There are six subspecies of wildcat of which three are found in Africa. The Southern African Wild Cat is the onl
y one that co exists with domestic cats. The African Wild Cat is much like domestic tabbies with slightly longer legs. They have a light sandy background color with brown or rufus markings and with stripes or bands on their legs and long tails. The Chin, chest and throat are off white and the belly is pale cream. The bottom of the feet are black and the back of the ears are rufus or grey. Males weigh about 5 kilograms while females weigh about three and a half kilograms. They hide during the day in holes in the ground, small caves, rock crevices or holes in trees.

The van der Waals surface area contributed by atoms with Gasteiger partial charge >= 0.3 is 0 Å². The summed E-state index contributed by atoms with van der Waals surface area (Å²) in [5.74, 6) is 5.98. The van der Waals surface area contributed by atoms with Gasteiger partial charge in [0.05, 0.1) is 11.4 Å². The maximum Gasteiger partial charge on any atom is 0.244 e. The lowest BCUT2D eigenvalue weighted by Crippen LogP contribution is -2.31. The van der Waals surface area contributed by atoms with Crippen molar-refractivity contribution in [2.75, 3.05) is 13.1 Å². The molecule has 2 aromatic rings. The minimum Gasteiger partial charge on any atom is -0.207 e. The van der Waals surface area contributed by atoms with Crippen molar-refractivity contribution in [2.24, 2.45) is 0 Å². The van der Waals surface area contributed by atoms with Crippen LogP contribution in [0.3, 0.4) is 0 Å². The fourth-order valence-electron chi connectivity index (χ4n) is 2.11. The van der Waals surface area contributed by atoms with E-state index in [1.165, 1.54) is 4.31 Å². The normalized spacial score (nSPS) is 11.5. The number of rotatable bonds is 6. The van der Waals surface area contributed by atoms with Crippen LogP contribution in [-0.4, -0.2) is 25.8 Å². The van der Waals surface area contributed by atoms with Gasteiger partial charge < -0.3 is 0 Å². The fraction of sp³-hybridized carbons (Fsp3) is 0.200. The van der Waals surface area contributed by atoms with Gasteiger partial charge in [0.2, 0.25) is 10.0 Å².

Their diet consists of small mammals and birds. Their diet changes with food availability with mice and rats being preferred. They mate in June through January with a gestation of about 65 days and can have up to three letters a year in captivity but only one in the wild. Once born the mothers carries the kittens to a new hiding place every few days for about 30 days when they are weaned. Their eyes open around day ten and they get permanent teeth at five months.
The cats are active at night and in the early morning and sometimes during the day during cool weather. They are solitary except when mating and territorial. Their range is about 6-10 square kilometers.
If you stay within the park overnight you have more of a chance of catching a glimpse of one of these wonderful cats roaming around the camp just before dark or shortly after dark looking for bits of food.